December 18, 2013 at 11:13 am EST | by Michael Radkowsky
No-win holiday?


Christmas ornament, gay news, Washington Blade

(Washington Blade photo by Michael Key)

Dear Michael,


I am headed toward Christmas hell.

I’ve been with my partner Amy for 16 years and it has taken my conservative, religious family years to move toward acceptance. They are polite but distant to Amy when they meet and my parents have never let me bring her home to our family Christmas. I’ve gone myself because I wanted to keep a good relationship with them in hope of their ultimately accepting us as a couple. This has created tension because Amy has felt like I was choosing my family over her.

Recently, my family has gotten more accepting. It helps that my teenage nieces and nephews have gotten to know me and Amy and think their parents’ and grandparents’ discomfort with our relationship is ridiculous.

This year, Amy and I have been invited to my parents for Christmas. My mom actually got teary and apologized for her past stance, saying that she is glad that I have someone special in my life. But Amy does not want to go because she is angry at my parents, my brothers and their wives for their unsupportive and critical attitude toward us all these years. She also tells me that she’s had it with my not spending Christmas with her because we are each other’s family.

I feel like Amy should go with me to my parents, because they’ve changed and now want to honor our relationship. If Amy doesn’t go, I think it will be a huge missed opportunity for all of us to start getting along. But she’s adamant about not going. Of course, if I go to my parents, she will be mad and if I don’t go to my parents, I’ll be increasing the distance between me and my family at a time when they finally want to get closer.

Any ideas about how I can bring everyone together?


Michael replies:


Your situation is tough, and also pretty common. It can be really difficult to figure out what to do when your family and your partner are pulling you in two different directions, especially when you’re a person who works as hard to please others as you do.

No matter what you choose to do, at least one person is bound to be upset with you. The most important question is this: What do you want? Whose disappointment are you most willing to tolerate? And what fallout may be least destructive to what you cherish most?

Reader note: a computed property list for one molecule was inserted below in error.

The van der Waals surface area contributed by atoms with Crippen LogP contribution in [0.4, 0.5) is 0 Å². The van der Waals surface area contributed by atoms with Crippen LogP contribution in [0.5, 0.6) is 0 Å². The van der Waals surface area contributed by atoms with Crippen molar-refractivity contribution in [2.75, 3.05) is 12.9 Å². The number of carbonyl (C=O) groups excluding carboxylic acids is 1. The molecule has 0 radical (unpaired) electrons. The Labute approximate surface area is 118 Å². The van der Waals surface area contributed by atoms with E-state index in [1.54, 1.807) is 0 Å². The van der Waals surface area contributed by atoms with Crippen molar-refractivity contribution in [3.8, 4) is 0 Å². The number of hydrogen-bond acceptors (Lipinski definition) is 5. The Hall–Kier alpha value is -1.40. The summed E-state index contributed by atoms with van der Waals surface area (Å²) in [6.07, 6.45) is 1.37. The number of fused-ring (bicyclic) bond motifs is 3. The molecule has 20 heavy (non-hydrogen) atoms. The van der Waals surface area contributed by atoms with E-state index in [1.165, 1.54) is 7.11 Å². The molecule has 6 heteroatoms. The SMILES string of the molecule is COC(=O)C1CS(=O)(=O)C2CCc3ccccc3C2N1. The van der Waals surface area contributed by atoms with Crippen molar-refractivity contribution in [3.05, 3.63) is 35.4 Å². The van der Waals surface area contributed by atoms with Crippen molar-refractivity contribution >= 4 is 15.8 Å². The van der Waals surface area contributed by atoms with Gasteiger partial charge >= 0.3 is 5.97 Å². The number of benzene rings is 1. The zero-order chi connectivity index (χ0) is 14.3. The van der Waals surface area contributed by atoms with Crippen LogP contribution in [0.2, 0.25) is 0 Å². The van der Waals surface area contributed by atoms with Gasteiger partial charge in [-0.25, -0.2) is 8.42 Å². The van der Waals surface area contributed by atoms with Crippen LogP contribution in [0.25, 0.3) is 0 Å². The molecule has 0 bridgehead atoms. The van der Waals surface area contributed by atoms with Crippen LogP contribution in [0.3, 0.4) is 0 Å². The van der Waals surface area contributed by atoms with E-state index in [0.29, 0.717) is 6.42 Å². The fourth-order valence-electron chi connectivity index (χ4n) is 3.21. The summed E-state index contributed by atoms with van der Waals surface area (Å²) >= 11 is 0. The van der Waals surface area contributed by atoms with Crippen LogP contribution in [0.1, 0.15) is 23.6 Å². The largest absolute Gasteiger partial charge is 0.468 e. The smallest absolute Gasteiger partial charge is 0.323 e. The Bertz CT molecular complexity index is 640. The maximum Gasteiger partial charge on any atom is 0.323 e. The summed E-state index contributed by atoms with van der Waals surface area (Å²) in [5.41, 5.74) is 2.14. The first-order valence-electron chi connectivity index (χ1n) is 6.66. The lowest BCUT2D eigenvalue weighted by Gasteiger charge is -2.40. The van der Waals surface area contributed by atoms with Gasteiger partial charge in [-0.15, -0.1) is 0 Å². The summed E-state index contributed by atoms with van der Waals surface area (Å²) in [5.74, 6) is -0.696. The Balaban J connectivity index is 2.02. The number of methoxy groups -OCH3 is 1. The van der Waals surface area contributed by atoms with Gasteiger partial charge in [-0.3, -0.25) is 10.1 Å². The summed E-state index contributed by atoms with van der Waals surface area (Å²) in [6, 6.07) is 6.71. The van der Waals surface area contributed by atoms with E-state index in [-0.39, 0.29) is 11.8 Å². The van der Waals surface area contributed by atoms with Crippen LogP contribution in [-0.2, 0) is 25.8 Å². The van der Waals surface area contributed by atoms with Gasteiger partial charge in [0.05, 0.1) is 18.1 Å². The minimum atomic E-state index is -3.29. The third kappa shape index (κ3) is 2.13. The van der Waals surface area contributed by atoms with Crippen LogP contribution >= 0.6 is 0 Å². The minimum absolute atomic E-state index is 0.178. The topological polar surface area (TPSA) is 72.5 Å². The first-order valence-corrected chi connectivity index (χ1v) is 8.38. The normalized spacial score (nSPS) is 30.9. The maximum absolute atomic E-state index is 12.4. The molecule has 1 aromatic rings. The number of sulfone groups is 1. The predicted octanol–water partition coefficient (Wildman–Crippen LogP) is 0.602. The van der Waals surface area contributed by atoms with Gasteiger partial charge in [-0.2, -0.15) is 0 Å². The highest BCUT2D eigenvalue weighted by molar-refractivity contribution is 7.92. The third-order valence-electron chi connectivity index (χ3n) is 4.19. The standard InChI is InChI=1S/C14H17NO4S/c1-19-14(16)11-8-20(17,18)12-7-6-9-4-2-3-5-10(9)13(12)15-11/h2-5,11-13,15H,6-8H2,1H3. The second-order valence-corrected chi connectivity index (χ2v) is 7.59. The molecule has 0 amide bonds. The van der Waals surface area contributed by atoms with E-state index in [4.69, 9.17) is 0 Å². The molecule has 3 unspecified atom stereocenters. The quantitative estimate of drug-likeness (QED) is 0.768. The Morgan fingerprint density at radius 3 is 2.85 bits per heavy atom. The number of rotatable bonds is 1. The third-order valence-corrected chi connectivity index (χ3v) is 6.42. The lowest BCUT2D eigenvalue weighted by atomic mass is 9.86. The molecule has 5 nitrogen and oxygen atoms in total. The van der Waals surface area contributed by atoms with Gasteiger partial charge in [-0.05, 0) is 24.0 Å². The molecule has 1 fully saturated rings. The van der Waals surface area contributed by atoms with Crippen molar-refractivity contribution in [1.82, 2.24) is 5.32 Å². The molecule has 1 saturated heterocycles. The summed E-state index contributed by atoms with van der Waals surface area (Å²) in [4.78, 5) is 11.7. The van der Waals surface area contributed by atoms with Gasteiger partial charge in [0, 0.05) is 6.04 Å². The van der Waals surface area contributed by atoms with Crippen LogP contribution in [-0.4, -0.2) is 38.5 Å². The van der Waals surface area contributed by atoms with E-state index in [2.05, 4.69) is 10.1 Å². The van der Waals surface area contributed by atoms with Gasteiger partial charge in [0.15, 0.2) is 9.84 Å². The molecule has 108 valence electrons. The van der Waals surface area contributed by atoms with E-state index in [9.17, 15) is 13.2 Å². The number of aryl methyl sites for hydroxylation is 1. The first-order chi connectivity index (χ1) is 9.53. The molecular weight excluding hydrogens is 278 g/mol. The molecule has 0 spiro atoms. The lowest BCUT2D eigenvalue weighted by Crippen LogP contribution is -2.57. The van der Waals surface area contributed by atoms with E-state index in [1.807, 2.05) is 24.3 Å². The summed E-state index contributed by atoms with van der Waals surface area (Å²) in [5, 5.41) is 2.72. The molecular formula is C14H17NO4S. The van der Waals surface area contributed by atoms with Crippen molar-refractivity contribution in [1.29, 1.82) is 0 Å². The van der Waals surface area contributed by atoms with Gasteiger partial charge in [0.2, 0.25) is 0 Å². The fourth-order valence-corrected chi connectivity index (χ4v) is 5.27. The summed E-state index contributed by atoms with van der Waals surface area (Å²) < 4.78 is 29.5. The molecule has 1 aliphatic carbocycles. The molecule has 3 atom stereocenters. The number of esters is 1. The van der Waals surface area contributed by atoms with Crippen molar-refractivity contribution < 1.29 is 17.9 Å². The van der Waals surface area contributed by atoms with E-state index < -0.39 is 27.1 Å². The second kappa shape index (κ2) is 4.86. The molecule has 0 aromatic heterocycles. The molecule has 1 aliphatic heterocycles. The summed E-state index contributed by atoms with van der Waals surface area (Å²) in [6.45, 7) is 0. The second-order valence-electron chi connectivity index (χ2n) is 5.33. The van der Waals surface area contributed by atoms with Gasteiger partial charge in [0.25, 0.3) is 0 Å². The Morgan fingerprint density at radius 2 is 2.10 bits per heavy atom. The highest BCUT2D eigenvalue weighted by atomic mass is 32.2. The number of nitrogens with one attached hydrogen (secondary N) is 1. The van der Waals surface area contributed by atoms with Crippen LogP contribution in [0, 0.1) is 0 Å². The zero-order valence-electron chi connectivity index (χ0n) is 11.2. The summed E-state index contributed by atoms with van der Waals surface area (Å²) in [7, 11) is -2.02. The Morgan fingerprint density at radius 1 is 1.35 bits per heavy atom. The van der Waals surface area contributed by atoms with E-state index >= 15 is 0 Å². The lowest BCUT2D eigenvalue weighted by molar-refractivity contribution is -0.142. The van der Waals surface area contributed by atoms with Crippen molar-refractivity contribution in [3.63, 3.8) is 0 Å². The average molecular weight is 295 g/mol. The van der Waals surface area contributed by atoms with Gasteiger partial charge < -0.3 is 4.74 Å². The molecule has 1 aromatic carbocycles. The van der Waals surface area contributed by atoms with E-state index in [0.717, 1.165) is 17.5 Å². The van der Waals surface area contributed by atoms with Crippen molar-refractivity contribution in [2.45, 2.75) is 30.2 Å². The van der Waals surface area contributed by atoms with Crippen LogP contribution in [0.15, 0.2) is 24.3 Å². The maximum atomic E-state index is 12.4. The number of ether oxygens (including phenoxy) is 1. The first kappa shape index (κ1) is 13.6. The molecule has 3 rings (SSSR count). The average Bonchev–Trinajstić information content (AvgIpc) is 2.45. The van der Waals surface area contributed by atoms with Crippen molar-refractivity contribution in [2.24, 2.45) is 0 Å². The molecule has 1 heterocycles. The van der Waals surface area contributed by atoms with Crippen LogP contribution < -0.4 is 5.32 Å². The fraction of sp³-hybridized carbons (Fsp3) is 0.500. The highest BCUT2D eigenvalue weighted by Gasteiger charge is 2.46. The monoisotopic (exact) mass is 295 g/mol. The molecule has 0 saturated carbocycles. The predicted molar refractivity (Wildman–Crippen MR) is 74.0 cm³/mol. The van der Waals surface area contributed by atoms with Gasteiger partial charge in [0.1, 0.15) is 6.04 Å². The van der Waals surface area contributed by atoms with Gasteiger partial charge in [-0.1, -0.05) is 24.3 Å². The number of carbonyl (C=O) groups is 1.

It isn’t in your power to make everyone happy. Your family may or may not respect your choice to spend Christmas with Amy, if that’s what you ultimately choose to do. Likewise, Amy may or may not accept your family’s invitation to join them for Christmas and may continue to be upset if you choose to go alone.

The good news is that your family has come around, though not without cost: your relationship with Amy has taken a hit. Your story shows that it can sometimes be helpful to avoid giving people an ultimatum, choosing instead to stay close to them, tolerate your differences, advocate for what you’d like and hope that they’ll shift in your direction over time. It’s worth asking yourself whether you really took this stance in hope of ultimately changing your family’s minds or if you were actually choosing them over Amy out of fear or for some other reason.

An important first step is to fully understand Amy’s position. Learn as much as you can about why she does not want to attend your family’s Christmas celebration. Is it because she’s hurt? Seeking revenge? Or is she perhaps testing your loyalty?

Don’t try to convince Amy that she needs to forgive your family and join the celebration. Her anger is hers to have, and ultimately hers to resolve, if she ever wishes to do so.

If you want Amy to spend Christmas with you and your family, this is a prime opportunity to practice your influence skills. Though you have no guarantee of success, do your best to explain why it’s so important to you that she join your parents’ celebration.

Keep in mind that the holidays are a loaded season and Christmas is a short deadline for resolving a situation that has been evolving for years. In time, your family and Amy may be able to mend fences. In the meanwhile, you have a difficult decision to make.

Michael Radkowsky, Psy.D. is a licensed psychologist who works with LGBT couples and individuals in D.C. He can be found online at All identifying information has been changed for reasons of confidentiality. Have a question? Send it to

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